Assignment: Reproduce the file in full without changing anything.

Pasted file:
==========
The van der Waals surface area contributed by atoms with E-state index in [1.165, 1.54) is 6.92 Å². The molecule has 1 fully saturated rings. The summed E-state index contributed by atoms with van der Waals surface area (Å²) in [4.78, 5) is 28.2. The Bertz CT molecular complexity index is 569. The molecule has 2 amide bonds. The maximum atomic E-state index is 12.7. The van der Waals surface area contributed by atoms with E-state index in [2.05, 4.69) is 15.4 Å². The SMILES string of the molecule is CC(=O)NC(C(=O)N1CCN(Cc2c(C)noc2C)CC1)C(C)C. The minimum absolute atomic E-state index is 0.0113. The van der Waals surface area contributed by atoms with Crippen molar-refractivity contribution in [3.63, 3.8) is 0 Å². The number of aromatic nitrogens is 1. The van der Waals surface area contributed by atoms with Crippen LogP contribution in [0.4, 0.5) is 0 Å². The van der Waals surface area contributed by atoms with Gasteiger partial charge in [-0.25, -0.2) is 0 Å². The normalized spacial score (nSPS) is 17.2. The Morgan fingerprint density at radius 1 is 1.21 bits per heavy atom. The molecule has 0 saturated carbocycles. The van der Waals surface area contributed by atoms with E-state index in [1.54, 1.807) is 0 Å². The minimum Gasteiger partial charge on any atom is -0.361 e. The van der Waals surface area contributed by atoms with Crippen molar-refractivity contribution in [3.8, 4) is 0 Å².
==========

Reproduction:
The van der Waals surface area contributed by atoms with E-state index in [1.165, 1.54) is 6.92 Å². The molecule has 1 fully saturated rings. The summed E-state index contributed by atoms with van der Waals surface area (Å²) in [4.78, 5) is 28.2. The Bertz CT molecular complexity index is 569. The molecule has 2 amide bonds. The maximum atomic E-state index is 12.7. The van der Waals surface area contributed by atoms with E-state index in [2.05, 4.69) is 15.4 Å². The SMILES string of the molecule is CC(=O)NC(C(=O)N1CCN(Cc2c(C)noc2C)CC1)C(C)C. The minimum absolute atomic E-state index is 0.0113. The van der Waals surface area contributed by atoms with Crippen molar-refractivity contribution in [3.63, 3.8) is 0 Å². The number of aromatic nitrogens is 1. The van der Waals surface area contributed by atoms with Crippen LogP contribution in [0.4, 0.5) is 0 Å². The van der Waals surface area contributed by atoms with Gasteiger partial charge in [-0.25, -0.2) is 0 Å². The normalized spacial score (nSPS) is 17.2. The Morgan fingerprint density at radius 1 is 1.21 bits per heavy atom. The molecule has 0 saturated carbocycles. The van der Waals surface area contributed by atoms with E-state index in [1.54, 1.807) is 0 Å². The minimum Gasteiger partial charge on any atom is -0.361 e. The van der Waals surface area contributed by atoms with Crippen molar-refractivity contribution in [3.8, 4) is 0 Å².